Receiving a medical diagnosis can be a nerve-wracking time of uncertainty and fear. Emotions can range from ecstatic about finally being able to put a name to what ails you, to despair over a disease or condition that may be life threatening.
For many people that initial conversation with a health care professional about a new diagnosis sounds like the buzz of white noise. All of these emotions cloud judgment and make it difficult to even hear what is being said, let alone understand it.
Imagine you’ve just received a devastating medical diagnosis. You’re sitting in the doctor’s office with complicated, maybe even scary, medical brochures, trying desperately to figure out what questions to ask. Then, someone asks you if you would be interested in participating in a clinical research study. A clinical study might be the last thing on your mind after you receive a diagnosis, but for many studies (and patients) the point of diagnosis—or soon after—is the crucial window that would allow a patient to be eligible for participation.
At the company where I work, MMG, we specialize in clinical trial patient recruitment. We understand how to write for the patient described above. We know what information they need, when they need it, and how they need to receive that information so that they can make the best informed decision possible.
We also know that asking someone to participate in a clinical study is a tough question—one for which the answer shouldn’t be considered lightly. Appropriate and timely communication on the part of health care professionals can make a real difference in how the question of participation is considered and answered. Sometimes, it takes more than a doctor or nurse informing the patient.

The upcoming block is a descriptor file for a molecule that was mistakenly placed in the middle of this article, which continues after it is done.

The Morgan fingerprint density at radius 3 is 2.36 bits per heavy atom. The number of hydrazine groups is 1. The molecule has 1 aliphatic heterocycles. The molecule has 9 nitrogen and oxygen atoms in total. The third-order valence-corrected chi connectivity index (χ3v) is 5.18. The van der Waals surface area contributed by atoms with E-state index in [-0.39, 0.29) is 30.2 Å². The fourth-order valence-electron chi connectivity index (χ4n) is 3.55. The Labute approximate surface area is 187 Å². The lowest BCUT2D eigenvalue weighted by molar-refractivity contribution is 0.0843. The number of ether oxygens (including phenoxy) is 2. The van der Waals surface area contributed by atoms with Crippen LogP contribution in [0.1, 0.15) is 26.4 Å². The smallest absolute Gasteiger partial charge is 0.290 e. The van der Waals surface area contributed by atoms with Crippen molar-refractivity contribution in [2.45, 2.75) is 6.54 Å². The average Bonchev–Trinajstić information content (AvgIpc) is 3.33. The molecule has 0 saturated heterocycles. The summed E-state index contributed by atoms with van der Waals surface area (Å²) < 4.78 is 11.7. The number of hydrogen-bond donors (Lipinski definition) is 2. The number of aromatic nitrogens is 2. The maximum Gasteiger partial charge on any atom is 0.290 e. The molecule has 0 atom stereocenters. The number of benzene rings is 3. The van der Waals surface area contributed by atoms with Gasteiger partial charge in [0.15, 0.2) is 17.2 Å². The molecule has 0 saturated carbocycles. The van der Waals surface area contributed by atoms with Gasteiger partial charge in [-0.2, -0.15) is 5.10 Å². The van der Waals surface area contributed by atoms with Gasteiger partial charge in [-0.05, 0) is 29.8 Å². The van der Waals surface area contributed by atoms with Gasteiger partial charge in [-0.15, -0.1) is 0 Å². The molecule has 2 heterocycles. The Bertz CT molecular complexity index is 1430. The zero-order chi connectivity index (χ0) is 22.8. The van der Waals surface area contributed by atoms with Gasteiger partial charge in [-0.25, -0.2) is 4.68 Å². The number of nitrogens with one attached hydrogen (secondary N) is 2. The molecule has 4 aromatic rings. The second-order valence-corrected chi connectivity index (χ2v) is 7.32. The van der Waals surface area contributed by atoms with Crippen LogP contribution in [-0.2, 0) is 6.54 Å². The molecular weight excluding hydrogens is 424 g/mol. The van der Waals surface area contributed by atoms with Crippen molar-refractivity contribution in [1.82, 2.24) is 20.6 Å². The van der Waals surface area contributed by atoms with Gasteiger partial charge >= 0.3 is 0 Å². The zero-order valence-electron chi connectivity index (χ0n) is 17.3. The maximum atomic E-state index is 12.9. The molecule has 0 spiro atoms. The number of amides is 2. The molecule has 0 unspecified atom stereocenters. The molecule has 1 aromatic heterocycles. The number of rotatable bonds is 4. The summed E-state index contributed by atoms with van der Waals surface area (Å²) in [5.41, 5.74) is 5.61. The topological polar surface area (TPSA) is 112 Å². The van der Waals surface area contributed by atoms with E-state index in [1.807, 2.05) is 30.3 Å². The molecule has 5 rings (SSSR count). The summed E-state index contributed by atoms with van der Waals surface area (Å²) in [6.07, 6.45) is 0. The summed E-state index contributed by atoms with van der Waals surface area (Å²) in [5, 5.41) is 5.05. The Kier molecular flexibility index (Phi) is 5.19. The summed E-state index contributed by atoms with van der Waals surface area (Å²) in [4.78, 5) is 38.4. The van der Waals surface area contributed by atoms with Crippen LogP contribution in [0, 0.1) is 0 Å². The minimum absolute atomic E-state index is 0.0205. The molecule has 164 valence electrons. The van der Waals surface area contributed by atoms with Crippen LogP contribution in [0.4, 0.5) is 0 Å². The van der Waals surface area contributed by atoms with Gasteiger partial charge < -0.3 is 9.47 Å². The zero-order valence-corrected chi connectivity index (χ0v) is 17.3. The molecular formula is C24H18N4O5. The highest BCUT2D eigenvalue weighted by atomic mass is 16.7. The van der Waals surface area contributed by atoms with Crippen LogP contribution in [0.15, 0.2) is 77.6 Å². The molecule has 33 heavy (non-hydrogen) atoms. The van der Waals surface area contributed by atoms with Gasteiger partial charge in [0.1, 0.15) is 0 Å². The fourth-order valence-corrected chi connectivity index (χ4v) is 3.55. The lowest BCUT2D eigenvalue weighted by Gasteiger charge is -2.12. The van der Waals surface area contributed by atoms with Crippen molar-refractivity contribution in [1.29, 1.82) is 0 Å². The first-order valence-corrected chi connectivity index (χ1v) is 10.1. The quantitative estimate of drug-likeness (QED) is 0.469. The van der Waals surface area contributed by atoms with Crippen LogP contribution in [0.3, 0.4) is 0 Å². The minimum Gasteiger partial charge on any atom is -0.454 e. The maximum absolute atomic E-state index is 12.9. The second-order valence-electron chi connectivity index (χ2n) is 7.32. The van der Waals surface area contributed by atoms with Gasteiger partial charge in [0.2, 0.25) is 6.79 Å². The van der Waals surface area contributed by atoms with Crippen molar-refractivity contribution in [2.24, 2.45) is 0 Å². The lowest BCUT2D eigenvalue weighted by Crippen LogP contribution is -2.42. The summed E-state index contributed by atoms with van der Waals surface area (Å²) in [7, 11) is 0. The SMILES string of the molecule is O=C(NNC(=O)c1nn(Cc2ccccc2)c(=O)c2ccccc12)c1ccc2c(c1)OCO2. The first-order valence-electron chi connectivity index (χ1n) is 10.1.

Enter the PACT team (Partnership for Access to Clinical Trials). The PACT program “…educates patients, providers, and community groups about clinical research studies and advances in treatments for infectious diseases such as HIV/AIDS [and] hepatitis C.” PACT serves as a communication bridge between patients in the Washington, D.C. metro area, and research clinicians from the National Institute of Allergy and Infectious Diseases (NIAID).
The program’s primary focus is to “…increase access to research for people who may be underrepresented in clinical studies.” The way the PACT team operates may seem simple, but it is incredibly valuable. Members of the team educate potential study participants in a way that is easily understood and makes the patient feel comfortable. They help arrange for services that patients may not even know are available to them, such as transportation. The PACT team listens—to doctors, to patients, to concerned loved ones. They answer questions patients are afraid to ask their doctors and they help the process of clinical trial participation seem less daunting and scary.
Although there is no doubt that the service provided by the PACT team is invaluable to the patients, it doesn’t take long to realize that PACT team members receive just as much value from the experience (if not more).
For more information about NIAID and its community partnership with the PACT team, watch this video, featuring a cameo from MMG’s Charlita Whitehead as she discusses her role with the PACT team and how far HIV research has come in the past few decades.
This post originally appeared on September 10 on MMG’s blog, the Healthyist.